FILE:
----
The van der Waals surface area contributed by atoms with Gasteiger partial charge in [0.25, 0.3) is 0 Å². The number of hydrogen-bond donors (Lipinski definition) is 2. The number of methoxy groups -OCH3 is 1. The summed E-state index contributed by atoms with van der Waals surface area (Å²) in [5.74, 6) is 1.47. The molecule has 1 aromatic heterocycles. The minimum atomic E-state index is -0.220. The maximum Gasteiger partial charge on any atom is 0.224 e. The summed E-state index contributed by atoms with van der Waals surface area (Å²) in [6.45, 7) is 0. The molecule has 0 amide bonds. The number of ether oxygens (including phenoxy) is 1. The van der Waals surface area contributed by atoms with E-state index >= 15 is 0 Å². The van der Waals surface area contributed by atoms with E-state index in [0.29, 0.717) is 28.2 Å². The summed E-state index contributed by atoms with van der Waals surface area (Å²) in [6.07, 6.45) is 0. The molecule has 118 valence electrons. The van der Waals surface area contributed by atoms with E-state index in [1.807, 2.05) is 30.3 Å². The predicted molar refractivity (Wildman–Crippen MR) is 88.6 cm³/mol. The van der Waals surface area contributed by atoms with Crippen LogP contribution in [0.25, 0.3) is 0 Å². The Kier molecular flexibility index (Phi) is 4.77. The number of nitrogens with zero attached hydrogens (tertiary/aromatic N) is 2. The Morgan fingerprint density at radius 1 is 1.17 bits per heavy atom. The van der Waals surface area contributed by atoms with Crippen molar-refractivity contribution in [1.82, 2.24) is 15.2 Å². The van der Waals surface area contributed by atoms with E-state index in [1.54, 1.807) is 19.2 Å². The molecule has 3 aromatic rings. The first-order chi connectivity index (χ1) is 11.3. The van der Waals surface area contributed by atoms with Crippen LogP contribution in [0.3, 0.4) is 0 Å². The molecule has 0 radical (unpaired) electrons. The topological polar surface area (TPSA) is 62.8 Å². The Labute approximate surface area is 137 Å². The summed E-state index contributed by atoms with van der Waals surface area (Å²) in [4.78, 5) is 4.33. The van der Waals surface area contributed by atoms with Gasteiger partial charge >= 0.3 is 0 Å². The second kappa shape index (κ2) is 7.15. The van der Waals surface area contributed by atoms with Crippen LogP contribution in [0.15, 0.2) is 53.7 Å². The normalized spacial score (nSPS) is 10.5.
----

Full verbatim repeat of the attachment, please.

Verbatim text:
The van der Waals surface area contributed by atoms with Gasteiger partial charge in [0.25, 0.3) is 0 Å². The number of hydrogen-bond donors (Lipinski definition) is 2. The number of methoxy groups -OCH3 is 1. The summed E-state index contributed by atoms with van der Waals surface area (Å²) in [5.74, 6) is 1.47. The molecule has 1 aromatic heterocycles. The minimum atomic E-state index is -0.220. The maximum Gasteiger partial charge on any atom is 0.224 e. The summed E-state index contributed by atoms with van der Waals surface area (Å²) in [6.45, 7) is 0. The molecule has 0 amide bonds. The number of ether oxygens (including phenoxy) is 1. The van der Waals surface area contributed by atoms with E-state index >= 15 is 0 Å². The van der Waals surface area contributed by atoms with E-state index in [0.29, 0.717) is 28.2 Å². The summed E-state index contributed by atoms with van der Waals surface area (Å²) in [6.07, 6.45) is 0. The molecule has 118 valence electrons. The van der Waals surface area contributed by atoms with E-state index in [1.807, 2.05) is 30.3 Å². The predicted molar refractivity (Wildman–Crippen MR) is 88.6 cm³/mol. The van der Waals surface area contributed by atoms with Crippen LogP contribution in [0.25, 0.3) is 0 Å². The Kier molecular flexibility index (Phi) is 4.77. The number of nitrogens with zero attached hydrogens (tertiary/aromatic N) is 2. The Morgan fingerprint density at radius 1 is 1.17 bits per heavy atom. The van der Waals surface area contributed by atoms with Crippen molar-refractivity contribution in [1.82, 2.24) is 15.2 Å². The van der Waals surface area contributed by atoms with E-state index in [1.54, 1.807) is 19.2 Å². The molecule has 3 aromatic rings. The first-order chi connectivity index (χ1) is 11.3. The van der Waals surface area contributed by atoms with Crippen LogP contribution in [0.3, 0.4) is 0 Å². The molecule has 0 radical (unpaired) electrons. The topological polar surface area (TPSA) is 62.8 Å². The Labute approximate surface area is 137 Å². The summed E-state index contributed by atoms with van der Waals surface area (Å²) in [4.78, 5) is 4.33. The van der Waals surface area contributed by atoms with Gasteiger partial charge >= 0.3 is 0 Å². The second kappa shape index (κ2) is 7.15. The van der Waals surface area contributed by atoms with Crippen LogP contribution in [0.15, 0.2) is 53.7 Å². The normalized spacial score (nSPS) is 10.5.